Alison Curtis presents her Weekend Breakfast Show on Today FM every Saturday from 8 to 11am and on Sunday 7 to 10am.
Where do you shop?
Like most people I split it between shops – it is mainly between Aldi and Nolan’s in Clontarf (for the fancy bits).
Can you list the contents of your weekly shop?
Fish for my hubby and daughter
Describe your typical breakfast
Yoghurt with fruit and muesli and lots of coffee.
Describe your typical lunch
I work from home mainly and find lunch the hardest meal as I am usually by myself, so it’s usually hummus with bread or a bowl of pasta with a lot of vegetables.
Dinners are tricky as the three in our house all like different things and I am a vegetarian. I love making rice or pasta dishes that meat can be added too. I also do a lot of tapas style dinners so we can each pick and choose what to eat.
Rice cakes, salty bits and fruit.
Is there anything you won’t eat?
Meat. And cold pizza – I can’t hack that for some reason.
What would you cook to impress someone?
I could try! But in honesty I need to up my kitchen game and get a bit braver.
What is your guilty food pleasure?
Marks and Spencer do these tasty sour cream and onion mini pretzels and I could finish the whole bag even though their “suggested serving” is for six per serving!
What is your ultimate comfort food?
I love making pancakes. I do this for dinner some nights when I am feeling lazy but always make sure to add a lot of fruit.
What is your favourite takeaway?
Tuk. Thai food always hits the spot.
Have you tried any diet fads in the past six months?
No, I have never been on a diet in my life. I hope that doesn’t sound obnoxious but I just try to eat well.
What would be your Last Supper?
The biggest bowl of pesto pasta, coated in cheese and a jug of Malbec.
Alison’s weekly shopping list reveals a good balance of whole, fresh foods and plenty of meal and snack options for her and her family’s dietary preferences. It’s always reassuring to see plenty of fresh fruit and vegetables being bought, and I can see that Alison focuses on foods like chickpeas, feta and Greek yoghurt as vegetarian sources of protein. While all whole foods contain the amino acids that come together like beads on a string to form proteins for necessary everyday use by your body, some foods are richer in the set of essential amino acids than others. Animal-based protein foods are usually what most people think of first, but if you follow a plant-based diet, then it’s still easy to get the amino acids your body requires each day for muscle repair and the production of hormones, enzymes and antibodies. Tofu, tempeh, quinoa, hummus, beans, lentils, nuts, seeds and nut butters are all good examples of complete protein foods for vegetarians.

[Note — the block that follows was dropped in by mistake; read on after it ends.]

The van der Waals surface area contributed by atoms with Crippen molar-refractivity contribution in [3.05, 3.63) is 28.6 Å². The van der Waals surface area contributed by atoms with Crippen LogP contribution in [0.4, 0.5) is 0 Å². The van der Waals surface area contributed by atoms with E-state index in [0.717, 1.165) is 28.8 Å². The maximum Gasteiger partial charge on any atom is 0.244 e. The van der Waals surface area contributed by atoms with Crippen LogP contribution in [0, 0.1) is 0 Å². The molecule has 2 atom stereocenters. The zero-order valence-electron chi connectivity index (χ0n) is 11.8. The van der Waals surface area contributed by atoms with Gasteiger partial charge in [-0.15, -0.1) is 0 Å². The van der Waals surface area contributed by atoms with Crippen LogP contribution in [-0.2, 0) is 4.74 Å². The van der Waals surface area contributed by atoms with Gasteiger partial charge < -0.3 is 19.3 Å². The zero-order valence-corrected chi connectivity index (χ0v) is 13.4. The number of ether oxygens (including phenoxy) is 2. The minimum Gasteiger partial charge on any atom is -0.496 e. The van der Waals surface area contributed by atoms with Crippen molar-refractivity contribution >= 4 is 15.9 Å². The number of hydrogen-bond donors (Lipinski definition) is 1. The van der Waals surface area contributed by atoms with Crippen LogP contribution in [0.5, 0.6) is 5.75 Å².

Another big benefit of eating a wide range of plant foods is that the various fibres really help to encourage the growth of beneficial bacteria in the gut to support digestive, immune system and neurotransmitter health plus so much more. Animal protein does not contain fibre and I can’t stress enough how important it is to eat plenty of fibre each day to encourage normal digestive health.
Alison’s breakfast features yoghurt, fruit, muesli and coffee. With well-chosen foods, this can make a really healthy, balanced morning meal and fruit gives you a great natural energy boost plus a wide range of vitamins and antioxidants. However, I would encourage Alison to ensure that the yoghurt brand she buys is free from added refined sugar and same applies to the muesli. It’s easy to make your own muesli and granola at home too using toasted oats and coconut, nuts, seeds and cinnamon for a touch of sweetness.
Current research suggests that coffee can have some health benefits and we all metabolise caffeine differently, but I would encourage Alison to ensure she’s well hydrated in the mornings too as coffee acts as a diuretic. Warm water with fresh ginger and lemon is a useful way to rehydrate after a night’s sleep and can help to boost immune and digestive health.
For lunch, Alison grabs a simple meal of hummus with bread or pasta and vegetables. As mentioned, hummus is a useful source of vegetarian protein and can help to make a filing snack or light meal. Alison may want to add some chopped carrot, cucumber and celery sticks to use as a dip to boost her intake of fresh veggies. Pasta can make a satiating lunchtime meal, helping to boost energy levels for a busy afternoon. However, it’s best to choose a brown or wholemeal version as white flour foods can digest rapidly and cause a blood sugar spike and subsequent crash which may affect energy levels and even your mood. There are some tasty chickpea and edamame-based pasta brands available in most supermarkets now, which contain high levels of protein and make a good option for vegetarians and vegans.
Alison’s evening meal tends to be a selection of vegetarian tapas or rice and pasta dishes. Again, I would encourage her to choose brown versions of rice and pasta, and to make sure she includes plenty of leafy greens and colourful veggies at dinnertime too. I would definitely encourage Alison to increase her intake of healthy fats such as avocado, olive and flaxseed oils, walnuts, flaxseed, hemp and chia seeds. They’re all good sources of essential omega-3 fats, which are so important for maintaining cell membrane structure and supporting brain, cardiovascular, joint and eye health. As she doesn’t eat oily fish, Alison may be missing out on the anti-inflammatory benefits of omega-3 fats. Otherwise, it’s super to see that Alison’s diet is very low in refined sugar and other junk foods. Well done.